The latest release of wastewater analysis1 estimating Australia’s drug use predictably resulted in much hand-wringing and anxiety. “WA has become Australia’s ‘ice State’,” claimed The West Australian; “Adelaide now nation’s ice capital,” fretted Adelaide Now. There was even the claim in the SA media that in Adelaide 1 in 10 people were using methamphetamine every day. There were some very notable omissions in these reports and the most important one was: context.
What wastewater analysis actually tells us
Wastewater analysis gives a great picture of how much of a particular drug is being used and where it is being used in a given catchment area. It gives us information that we never knew or could only speculate about, given the data we had. Importantly, however, wastewater analysis tells us absolutely nothing about how many people are taking a particular drug.
If you have 1 person out of 100 that took 10 ‘doses’ per day, the analysis would give the exact same result as if 10 people out of the 100 each took 1 ‘dose’ per day. This is where the interpretation of methamphetamine use, particularly in South Australia, is not just misleading, but factually incorrect.
How many people are actually taking drugs?
Currently the best tool to estimate how many people are using methamphetamine in Australia is the National Drug Strategy Household Survey2. Although this survey it is not updated as frequently as the wastewater analysis (it was last conducted in 2016), it is the most reliable estimate of how many people are using types of drugs in Australia.
The 2016 survey found that the number of people using methamphetamine has been declining consistently since 2001 and it’s likely this trend will continue. In 2016, only 1.8% of Australian adults used any type of amphetamine (this includes drugs like speed as well as crystal methamphetamine) in the past 12 months. This number was even lower for people under 18 and it is declining! Furthermore, only 1 in 5 of those people who used the drug, used it daily or weekly. So, in reality, we have well under 0.5% of the population using this drug regularly. Hardly the 1 in 10 ‘epidemic’, which was reported.
The wastewater analysis tells us that the amount of methamphetamine being consumed has increased. This is concerning! When this is combined with the information from population surveys that there is only a small (and decreasing) number of people using this drug, it tells us that: whilst there is a number of people who are choosing to no longer take methamphetamine, there are a small group of people that are significantly increasing their level of use.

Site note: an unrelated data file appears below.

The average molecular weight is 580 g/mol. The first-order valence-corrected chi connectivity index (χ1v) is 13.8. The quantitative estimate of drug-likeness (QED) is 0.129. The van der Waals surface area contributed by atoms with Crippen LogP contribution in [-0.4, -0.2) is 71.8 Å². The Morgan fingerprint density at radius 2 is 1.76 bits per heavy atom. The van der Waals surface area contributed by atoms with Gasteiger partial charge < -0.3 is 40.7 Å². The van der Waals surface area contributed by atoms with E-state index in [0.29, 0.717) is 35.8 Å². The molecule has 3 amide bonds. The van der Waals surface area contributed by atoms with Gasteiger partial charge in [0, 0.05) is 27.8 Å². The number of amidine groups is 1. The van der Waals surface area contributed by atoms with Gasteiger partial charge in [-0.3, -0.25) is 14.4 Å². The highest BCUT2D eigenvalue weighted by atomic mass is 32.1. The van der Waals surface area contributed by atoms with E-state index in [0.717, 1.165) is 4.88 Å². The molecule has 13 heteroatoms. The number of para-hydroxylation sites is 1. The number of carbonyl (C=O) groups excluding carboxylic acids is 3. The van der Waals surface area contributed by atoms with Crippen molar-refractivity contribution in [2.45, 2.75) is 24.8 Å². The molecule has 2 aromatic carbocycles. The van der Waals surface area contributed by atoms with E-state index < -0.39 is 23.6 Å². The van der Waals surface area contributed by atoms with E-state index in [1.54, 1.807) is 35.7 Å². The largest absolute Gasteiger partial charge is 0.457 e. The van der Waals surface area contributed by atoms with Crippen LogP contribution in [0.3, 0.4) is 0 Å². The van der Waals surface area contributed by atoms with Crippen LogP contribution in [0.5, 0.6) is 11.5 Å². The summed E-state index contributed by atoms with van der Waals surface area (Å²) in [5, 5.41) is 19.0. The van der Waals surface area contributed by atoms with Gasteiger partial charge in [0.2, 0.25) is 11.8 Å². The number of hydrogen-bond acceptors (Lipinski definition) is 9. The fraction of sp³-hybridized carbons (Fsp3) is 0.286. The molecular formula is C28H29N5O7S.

This is particularly troubling because ongoing use of large amounts of methamphetamine causes significant harm for both the person using it and for many of their friends, family and others they associate with. Furthermore, it may also indicate uncontrolled use or dependence among this population of people who use this drug regularly. High purity forms of methamphetamine such as crystal methamphetamine (‘ice’) have quite a high potential for dependence so this interpretation certainly has some merit.
Understanding context = better responses
When we understand this context, we can start to form an appropriate response. Drug dependence can be diagnosed when an individual persists in use of alcohol or other drugs despite problems related to use3. A law enforcement approach to dependence – that is, telling a person that risk arrest, jail time or other legal consequences as a result of continued use, is therefore unlikely to have any effect. The evidence indicates that the best investment, particularly for populations that are already choosing to use methamphetamine regularly, is access to appropriate harm reduction resources and initiatives.
Australian drug policy and National Drug Strategy is based on a harm minimisation approach. This approach rests on three pillars:
- Supply reduction; reducing the supply of illegal drugs and regulating the supply of legal drugs.
- Demand reduction; preventing uptake and/or delaying the onset of drug use and supporting people to recover from dependence.
- Harm reduction; reducing the negative health impacts for people who use drugs as well as their families and the community.
For a long time, the vast majority of resources have been allocated to law enforcement and supply reduction when it comes to drugs. Supply reduction is important but it is not the whole picture, particularly for people who are already experiencing drug dependence. A recent Australian Government inquiry into crystal methamphetamine consulted with a range of stakeholders and noted that a rebalancing of efforts to include a greater emphasis on demand reduction through education, and harm reduction for people that are already using alcohol or other drugs, is necessary. Appropriate context and accurate reporting of findings like the wastewater analysis would be a great first step in getting local communities on board with a more evidence-based approach.
1 Australian Criminal Intelligence Commission, 2018, National Wastewater Drug Monitoring Program – Report 4, March 2018 (PDF).
2 Australian Institute of Health and Welfare 2017. National Drug Strategy Household Survey 2016: Detailed Findings (PDF). Drug Statistics series no. 31. Cat. no. PHE 214. Canberra: AIHW.
3 Riordan, K. (2017). The connection between drug use and crime in Western Australia (PDF)